Northeast Oregon is home to some of the most rich and fertile farmland in the state, producing products like potatoes, onion, carrots, peas and numerous other variety of crops for consumption here at home and for export around the globe. This region also leads the world in irrigation technologies and water sustainability.
The four lower Snake River dams play a vital role in sustaining this corner of the state, and our regional stakeholders have a long history of working together to preserve and enhance local salmon populations. That’s why I was disappointed to learn that after joining the governors of Washington, Idaho and Montana in a collaborative effort to rebuild Columbia Basin salmon, Gov. Kate Brown filed a lawsuit over the federal government’s management of the four lower Snake River dams.
I’ve been involved in the fish versus dams debate for nearly three decades, and lawsuits have gotten us nowhere. The only way forward is through working together toward a collaborative long-term solution. I hope Brown will set aside her lawsuit and work to make the four-state process a success.
The agriculture sector relies on the four lower Snake River dams for hydropower, transportation and irrigation. The dams are a significant part of the federal hydropower system, which provides as much as 95% of the clean, reliable and affordable power essential to families, farmers, ranchers and businesses in rural Oregon. According to a recent three-year study of Snake River dams completed by the federal government, removal could result in an energy price hike in rural Oregon of up to 50%, which adds up to several hundred dollars per year for each rural family.
Farm operations and related agriculture industries and manufacturing are the backbone of our Umatilla and Morrow counties’ economy, employing nearly 40% of local residents and producing crops and products that are barged down the Columbia River for export to world markets.
However, the federal study determined that removing the dams would make the Snake River unnavigable for barge traffic, resulting in higher production costs for farmers who would have to transition to rail or truck transport. Under this scenario, freight transportation by rail could increase by as much as 86% — a level that is too high for existing rail capacity.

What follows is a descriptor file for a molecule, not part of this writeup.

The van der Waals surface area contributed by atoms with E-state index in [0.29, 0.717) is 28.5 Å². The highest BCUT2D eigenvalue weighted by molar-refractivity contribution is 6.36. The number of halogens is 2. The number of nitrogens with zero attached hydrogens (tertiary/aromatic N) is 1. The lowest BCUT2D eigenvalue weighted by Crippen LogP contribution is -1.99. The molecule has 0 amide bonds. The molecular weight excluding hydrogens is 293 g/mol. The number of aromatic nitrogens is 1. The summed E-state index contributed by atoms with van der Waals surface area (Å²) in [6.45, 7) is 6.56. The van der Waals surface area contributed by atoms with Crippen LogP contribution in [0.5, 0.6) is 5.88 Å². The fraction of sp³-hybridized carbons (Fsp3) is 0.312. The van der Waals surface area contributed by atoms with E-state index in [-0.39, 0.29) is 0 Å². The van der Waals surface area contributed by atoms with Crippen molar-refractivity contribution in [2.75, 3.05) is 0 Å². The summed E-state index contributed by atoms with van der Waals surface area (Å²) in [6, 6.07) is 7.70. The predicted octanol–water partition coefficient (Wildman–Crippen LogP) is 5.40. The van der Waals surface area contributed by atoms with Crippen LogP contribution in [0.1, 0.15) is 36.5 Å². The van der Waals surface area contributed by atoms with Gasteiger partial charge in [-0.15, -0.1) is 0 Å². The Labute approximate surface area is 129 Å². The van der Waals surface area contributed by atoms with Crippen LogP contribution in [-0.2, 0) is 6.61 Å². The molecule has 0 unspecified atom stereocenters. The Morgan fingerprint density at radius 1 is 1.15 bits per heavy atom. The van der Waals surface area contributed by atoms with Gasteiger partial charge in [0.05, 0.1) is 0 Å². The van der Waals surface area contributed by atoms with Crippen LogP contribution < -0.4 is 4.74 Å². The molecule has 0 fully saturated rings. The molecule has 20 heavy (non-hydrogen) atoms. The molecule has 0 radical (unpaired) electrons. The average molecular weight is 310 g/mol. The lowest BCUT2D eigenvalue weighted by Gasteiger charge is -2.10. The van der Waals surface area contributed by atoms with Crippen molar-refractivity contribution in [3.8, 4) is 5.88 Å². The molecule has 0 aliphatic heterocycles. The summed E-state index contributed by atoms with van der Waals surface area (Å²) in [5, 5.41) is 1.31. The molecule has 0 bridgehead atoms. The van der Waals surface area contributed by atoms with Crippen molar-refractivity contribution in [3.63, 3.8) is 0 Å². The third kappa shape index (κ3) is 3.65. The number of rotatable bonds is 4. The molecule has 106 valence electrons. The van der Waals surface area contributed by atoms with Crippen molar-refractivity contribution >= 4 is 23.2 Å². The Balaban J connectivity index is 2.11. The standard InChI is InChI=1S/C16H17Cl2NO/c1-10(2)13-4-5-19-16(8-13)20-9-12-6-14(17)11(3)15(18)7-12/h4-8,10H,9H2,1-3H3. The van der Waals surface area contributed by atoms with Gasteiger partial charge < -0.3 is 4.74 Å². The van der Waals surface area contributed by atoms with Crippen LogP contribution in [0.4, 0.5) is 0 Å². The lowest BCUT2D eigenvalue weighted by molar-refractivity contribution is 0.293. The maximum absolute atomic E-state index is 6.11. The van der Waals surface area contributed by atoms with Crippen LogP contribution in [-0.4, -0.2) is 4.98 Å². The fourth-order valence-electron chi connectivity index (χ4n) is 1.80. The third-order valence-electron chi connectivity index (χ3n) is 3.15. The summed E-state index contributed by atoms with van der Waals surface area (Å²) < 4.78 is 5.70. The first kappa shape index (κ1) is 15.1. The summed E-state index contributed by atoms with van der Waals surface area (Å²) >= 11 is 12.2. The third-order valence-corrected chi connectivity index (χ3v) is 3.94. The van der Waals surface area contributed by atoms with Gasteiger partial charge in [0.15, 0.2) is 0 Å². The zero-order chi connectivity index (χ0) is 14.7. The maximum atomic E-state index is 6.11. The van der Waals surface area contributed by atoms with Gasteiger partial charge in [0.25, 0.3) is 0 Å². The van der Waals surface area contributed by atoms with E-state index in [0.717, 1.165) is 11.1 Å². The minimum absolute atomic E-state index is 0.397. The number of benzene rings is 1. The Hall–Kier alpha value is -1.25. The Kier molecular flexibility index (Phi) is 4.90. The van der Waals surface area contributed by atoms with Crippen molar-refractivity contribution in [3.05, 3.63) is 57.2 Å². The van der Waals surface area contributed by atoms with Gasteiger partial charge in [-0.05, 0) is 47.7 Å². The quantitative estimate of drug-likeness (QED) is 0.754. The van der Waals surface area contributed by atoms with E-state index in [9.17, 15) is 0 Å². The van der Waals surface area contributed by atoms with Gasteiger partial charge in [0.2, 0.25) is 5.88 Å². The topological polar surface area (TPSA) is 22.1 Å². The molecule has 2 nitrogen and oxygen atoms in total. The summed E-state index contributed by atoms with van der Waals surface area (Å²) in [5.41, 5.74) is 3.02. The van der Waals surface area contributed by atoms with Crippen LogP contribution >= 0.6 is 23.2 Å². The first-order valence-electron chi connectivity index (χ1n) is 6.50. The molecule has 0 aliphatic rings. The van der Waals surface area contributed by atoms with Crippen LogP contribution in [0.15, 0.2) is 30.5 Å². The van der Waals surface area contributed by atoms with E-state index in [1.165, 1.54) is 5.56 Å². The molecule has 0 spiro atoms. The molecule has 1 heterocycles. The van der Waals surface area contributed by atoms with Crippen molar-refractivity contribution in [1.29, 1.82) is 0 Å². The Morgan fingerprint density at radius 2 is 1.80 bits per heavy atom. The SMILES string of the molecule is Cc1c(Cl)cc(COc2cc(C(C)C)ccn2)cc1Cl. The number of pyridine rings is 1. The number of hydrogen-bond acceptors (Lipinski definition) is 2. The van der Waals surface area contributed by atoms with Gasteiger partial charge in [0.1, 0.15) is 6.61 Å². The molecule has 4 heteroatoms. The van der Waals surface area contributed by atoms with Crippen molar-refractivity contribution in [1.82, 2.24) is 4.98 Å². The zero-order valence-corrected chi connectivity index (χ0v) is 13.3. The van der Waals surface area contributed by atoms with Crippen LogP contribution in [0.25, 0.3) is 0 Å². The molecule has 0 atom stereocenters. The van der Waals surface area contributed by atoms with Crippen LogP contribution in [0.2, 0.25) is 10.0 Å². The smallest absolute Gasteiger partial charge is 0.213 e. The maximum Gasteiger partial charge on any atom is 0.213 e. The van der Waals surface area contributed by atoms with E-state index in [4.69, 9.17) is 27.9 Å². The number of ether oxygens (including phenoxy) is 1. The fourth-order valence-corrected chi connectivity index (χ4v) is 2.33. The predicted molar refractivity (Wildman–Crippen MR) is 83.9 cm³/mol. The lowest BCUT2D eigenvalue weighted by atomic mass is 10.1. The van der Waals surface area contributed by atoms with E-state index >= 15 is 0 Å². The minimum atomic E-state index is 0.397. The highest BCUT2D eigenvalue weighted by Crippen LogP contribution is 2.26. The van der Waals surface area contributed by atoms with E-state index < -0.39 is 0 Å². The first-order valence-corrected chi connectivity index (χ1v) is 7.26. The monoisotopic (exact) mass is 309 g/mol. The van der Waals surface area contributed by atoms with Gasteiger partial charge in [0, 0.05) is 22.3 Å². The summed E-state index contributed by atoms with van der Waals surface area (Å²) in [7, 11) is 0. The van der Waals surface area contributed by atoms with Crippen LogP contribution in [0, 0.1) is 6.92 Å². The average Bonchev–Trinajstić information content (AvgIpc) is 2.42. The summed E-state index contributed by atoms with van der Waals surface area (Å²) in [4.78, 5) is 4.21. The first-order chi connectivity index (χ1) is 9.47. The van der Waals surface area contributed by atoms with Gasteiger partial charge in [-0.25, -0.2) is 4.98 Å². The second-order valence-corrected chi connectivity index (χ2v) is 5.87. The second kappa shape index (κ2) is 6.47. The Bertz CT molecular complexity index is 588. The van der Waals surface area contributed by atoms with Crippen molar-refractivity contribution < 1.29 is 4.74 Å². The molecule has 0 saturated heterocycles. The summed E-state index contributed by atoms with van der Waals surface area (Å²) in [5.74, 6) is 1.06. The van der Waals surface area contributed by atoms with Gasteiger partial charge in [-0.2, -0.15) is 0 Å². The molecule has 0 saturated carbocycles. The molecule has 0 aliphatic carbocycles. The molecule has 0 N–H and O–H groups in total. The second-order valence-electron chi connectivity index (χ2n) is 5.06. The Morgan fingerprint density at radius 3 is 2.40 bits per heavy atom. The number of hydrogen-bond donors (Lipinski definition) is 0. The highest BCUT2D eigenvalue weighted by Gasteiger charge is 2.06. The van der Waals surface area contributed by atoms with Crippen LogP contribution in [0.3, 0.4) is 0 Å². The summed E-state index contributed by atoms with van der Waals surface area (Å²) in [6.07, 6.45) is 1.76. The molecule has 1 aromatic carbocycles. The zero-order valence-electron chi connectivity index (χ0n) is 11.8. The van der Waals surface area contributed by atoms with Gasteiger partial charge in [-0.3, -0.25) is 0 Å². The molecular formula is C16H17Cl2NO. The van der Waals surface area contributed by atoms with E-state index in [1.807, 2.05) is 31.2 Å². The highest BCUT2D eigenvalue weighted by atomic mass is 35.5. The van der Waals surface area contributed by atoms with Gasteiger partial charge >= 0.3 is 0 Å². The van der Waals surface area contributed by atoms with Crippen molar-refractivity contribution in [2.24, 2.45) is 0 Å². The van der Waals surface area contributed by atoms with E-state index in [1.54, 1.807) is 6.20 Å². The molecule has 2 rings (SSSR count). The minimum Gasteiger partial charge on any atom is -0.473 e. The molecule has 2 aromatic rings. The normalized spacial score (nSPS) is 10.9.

The transition from barge to surface transportation would also result in more traffic congestion and the need for road and rail infrastructure improvements. Truck and rail transportation create higher emissions per ton than barges, which would result in a net increase in CO2 emissions of approximately 17% — taking us in the wrong direction as the state is working to meet its clean energy goals.
With an average annual rainfall of less than 8 inches per year, our region is also dependent on the river for local water supply. Removal of four Snake River dams in Washington state would have an especially long-term adverse impact on operations of existing Columbia River pump stations in the lower McNary and John Day pools in Northeast Oregon, as 50 years of sediments will be now deposited in the irrigation intakes downstream. This negative impact is in addition to much more expensive or even nonexisting barging for our products as well as higher energy costs.
Over the last 30 years, the Eastern Oregon irrigation community had a respectful and open dialogue with our past governors (Roberts, Kitzhaber and Kulongoski) and we ask Gov. Brown to commit to the process by listening and understanding our local agricultural concerns as well as all river stakeholders so that she can develop a collaborative approach to protecting salmon without harming the rural economy.
We are committed to a respectful, open minded and solution-oriented dialogue with Gov. Brown and her staff.